Thursday 17 November 2011

Just Pitch It

Been a bit quiet on the blogging  front for a while - apologies, it's not been for the lack of wanting to blog but moreover that I've had not one, not two, but three pitches to deliver.  I'm not at liberty to say to whom I'm pitching to, suffice to say that they are a major film company.  I can't even say what the projects are as they technically own them until they decide whether to option them or hand the projects back to me. All I can say is none of the projects are actually Digitopia.

A while ago when I was deep into making Digitopia: Discover Me a producer told me to have other projects in a state ready to pitch.  As Digitopia may not fit in with the projects that the person I'm pitching to is looking for.  That was actually a great piece of advice.  I applied for TalentLab an initiative funded by Skillset and BBC.  As part of the process I had to write outlines for two alternative projects.  These two projects then went on to take a life of their own.  One of these is a Rom-com which I pitched a few weeks ago.

Turning up to the pitch and fighting nerves

The pitches arrived, I had to pitch three projects in three weeks, I'm sure there's an analogy with London buses that I'm supposed to make here. Really I was nervous, but I was more overtaken with trying to prepare for each pitch. I was concious of finishing preparations for the rom-com pitch which was actually my middle pitch. In a way this made the first pitch easier, I spent just under a week preparing for the first one and under a week preparing for the last one.

Top tips for preparing for a pitch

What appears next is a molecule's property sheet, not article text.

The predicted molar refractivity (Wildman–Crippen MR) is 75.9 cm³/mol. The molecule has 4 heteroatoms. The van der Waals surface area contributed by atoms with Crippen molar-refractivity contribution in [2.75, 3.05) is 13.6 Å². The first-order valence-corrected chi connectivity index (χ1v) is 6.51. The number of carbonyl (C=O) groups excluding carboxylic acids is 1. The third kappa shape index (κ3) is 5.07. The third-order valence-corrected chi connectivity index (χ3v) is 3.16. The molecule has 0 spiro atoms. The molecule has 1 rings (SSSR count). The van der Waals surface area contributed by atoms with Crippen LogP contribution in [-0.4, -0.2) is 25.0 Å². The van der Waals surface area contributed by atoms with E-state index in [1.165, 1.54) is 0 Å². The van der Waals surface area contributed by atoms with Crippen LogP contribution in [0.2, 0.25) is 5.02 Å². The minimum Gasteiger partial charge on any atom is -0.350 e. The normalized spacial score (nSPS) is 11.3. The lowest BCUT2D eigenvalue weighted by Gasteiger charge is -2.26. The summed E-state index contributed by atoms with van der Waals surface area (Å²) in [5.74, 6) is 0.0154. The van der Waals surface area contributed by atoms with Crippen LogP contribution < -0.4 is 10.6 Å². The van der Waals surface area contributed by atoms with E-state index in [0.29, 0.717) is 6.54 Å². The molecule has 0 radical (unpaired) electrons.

• Accept you're going to be nervous – it's natural, trying to fight it is futile. Accept it the same way you accept the colour of the walls are (insert colour of closest wall).
  • Can these people really change your life? No! Just go pitch they will either like it or not.  If not move on – only you can change your life
  • You have something to offer them –it's not a one way street, even the biggest and best film producers need ideas. That's where you the pitcher come in. Go into the meeting with the attitude that you are interviewing them as much as they are interviewing you.  Think of it as a partnership of equals.
  • Rehearse – even if it's to yourself in an empty room. Better still ask someone if you can rehearse to them. Even if you think the person has nothing to offer the idea, just by doing the process you'll initiate a discussion. It's better to have that discussion in a rehearsal than in the actual pitch.
take out the batsman out of the equation  and just  pitch

So having gone through this experience I now have a slate of five features fully developed and ready to go. It may be that I have to go though some of these lower budget ideas before I can come back to making Digitopia.

Going through these pitching process I realised that I am not too far away from making one of these lower budget productions. I've already been making lots of useful contacts on LinkedIn with potential collaborators. It's a matter of figuring out which one to pursue first. I've decided to pursue all of them simultaneously and see which one bites first.


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